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I am interested in both civil and criminal cases. Suppose a defendant is charged with a crime or has a civil complaint is filed against that defendant. However, the defendant is granted bail or just issued a citation in the criminal case.

Suppose at that point the defendant’s visa is about to expire and needs to leave the country, but either there is not enough time to get a new visa or the US government refuses to issue a new visa.

How can the defendant clear their name in court in this situation? What is the proper course of action?

  • When I read the title I was thinking what would happen if someone were sued in civil court in the US while living outside the US and could not secure a visa, but this scenario is interesting too. – IllusiveBrian Dec 1 '18 at 2:23
  • @IllusiveBrian I think your situation is also interesting – Viktor Dec 1 '18 at 2:27
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A defendant does not have to attend trial in a civil case. Your lawyers can run your defence without you. The court will make reasonable efforts to allow you to attend if you want to but if you can’t or won’t (for whatever reasons) the plaintiff has a right to their day in court without you.

In a criminal trial, you will be detained (by immigration authorities) until the trial is resolved. At the end of the trial (if acquitted) or sentence (if convicted) you will be deported. If the offence is relatively minor, the state may choose not to pursue them in order to expedite the deportation.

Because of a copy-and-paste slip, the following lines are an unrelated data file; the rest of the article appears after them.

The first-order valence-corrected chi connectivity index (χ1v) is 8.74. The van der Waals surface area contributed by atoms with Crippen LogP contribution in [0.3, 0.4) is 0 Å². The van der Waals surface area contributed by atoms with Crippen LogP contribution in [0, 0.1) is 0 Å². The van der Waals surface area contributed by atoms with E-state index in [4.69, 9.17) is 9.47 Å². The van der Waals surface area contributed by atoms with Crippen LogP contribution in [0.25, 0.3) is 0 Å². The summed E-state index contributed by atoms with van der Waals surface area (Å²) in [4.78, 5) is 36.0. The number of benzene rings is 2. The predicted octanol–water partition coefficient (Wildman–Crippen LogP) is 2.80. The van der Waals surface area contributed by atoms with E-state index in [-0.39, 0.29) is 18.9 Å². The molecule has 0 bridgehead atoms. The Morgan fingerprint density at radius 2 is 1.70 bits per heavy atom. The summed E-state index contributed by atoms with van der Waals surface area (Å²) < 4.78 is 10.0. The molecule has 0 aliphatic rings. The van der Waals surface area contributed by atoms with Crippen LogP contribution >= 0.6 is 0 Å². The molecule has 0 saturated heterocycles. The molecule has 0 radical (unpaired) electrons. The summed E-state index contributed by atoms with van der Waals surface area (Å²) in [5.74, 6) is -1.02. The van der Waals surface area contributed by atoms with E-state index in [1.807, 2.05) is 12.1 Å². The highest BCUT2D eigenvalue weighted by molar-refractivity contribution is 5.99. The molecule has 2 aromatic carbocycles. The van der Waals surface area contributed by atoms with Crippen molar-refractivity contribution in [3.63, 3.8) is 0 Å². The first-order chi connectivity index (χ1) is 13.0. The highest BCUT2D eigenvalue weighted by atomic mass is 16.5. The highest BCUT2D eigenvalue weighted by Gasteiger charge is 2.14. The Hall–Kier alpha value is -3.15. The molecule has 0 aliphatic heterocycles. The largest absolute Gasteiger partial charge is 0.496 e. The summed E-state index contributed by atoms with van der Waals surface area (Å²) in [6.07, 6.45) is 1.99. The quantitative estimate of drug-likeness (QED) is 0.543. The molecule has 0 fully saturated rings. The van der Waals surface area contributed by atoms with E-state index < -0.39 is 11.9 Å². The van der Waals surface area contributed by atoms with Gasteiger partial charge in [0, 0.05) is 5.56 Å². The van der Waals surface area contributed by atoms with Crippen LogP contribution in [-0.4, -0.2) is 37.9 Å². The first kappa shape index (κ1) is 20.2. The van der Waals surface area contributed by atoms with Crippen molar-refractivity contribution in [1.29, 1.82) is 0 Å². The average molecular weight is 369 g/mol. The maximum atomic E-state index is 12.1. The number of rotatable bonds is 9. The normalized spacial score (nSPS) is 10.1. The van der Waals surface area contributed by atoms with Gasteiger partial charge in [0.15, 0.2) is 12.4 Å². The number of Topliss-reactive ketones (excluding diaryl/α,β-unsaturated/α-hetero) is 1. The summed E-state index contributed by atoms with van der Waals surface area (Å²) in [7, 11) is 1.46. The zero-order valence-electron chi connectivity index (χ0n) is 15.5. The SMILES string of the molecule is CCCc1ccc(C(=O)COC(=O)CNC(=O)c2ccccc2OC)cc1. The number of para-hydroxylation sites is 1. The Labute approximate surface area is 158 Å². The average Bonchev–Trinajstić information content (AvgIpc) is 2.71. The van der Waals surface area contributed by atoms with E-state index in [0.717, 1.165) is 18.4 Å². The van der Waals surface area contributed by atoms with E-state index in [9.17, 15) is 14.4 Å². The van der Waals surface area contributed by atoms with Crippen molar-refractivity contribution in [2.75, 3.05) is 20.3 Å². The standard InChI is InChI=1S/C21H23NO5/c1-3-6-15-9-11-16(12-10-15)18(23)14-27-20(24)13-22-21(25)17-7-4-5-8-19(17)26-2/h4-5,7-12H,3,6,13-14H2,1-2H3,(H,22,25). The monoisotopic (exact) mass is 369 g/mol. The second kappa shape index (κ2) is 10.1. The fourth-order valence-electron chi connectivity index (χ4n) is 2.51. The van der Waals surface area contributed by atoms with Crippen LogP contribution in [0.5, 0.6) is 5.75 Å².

• I believe this answer is insufficient because it does not address two questions: 1. Detention does not occur for certain criminal acts such as speeding or similar. 2. What is the legal standard to deny the defendant the opportunity to be in a courtroom during a civil trial? – Viktor Dec 1 '18 at 4:56
  • @Viktor detention does apply for immigration violations – Dale M Dec 1 '18 at 5:37
  • I am specifically asking not about immigration related activities but like let’s say a speeding ticket that someone wishes to contest. – Viktor Dec 1 '18 at 5:37
  • @Viktor Most traffic offenses like speeding tickets are not criminal offenses, they are typically classified as "infractions", civil penalties, or misdemeanors. – Ron Beyer Dec 1 '18 at 5:39
  • Suppose the defendant was cited in a state that considers them criminal violations. I believe Texas is one such state. – Viktor Dec 1 '18 at 5:40

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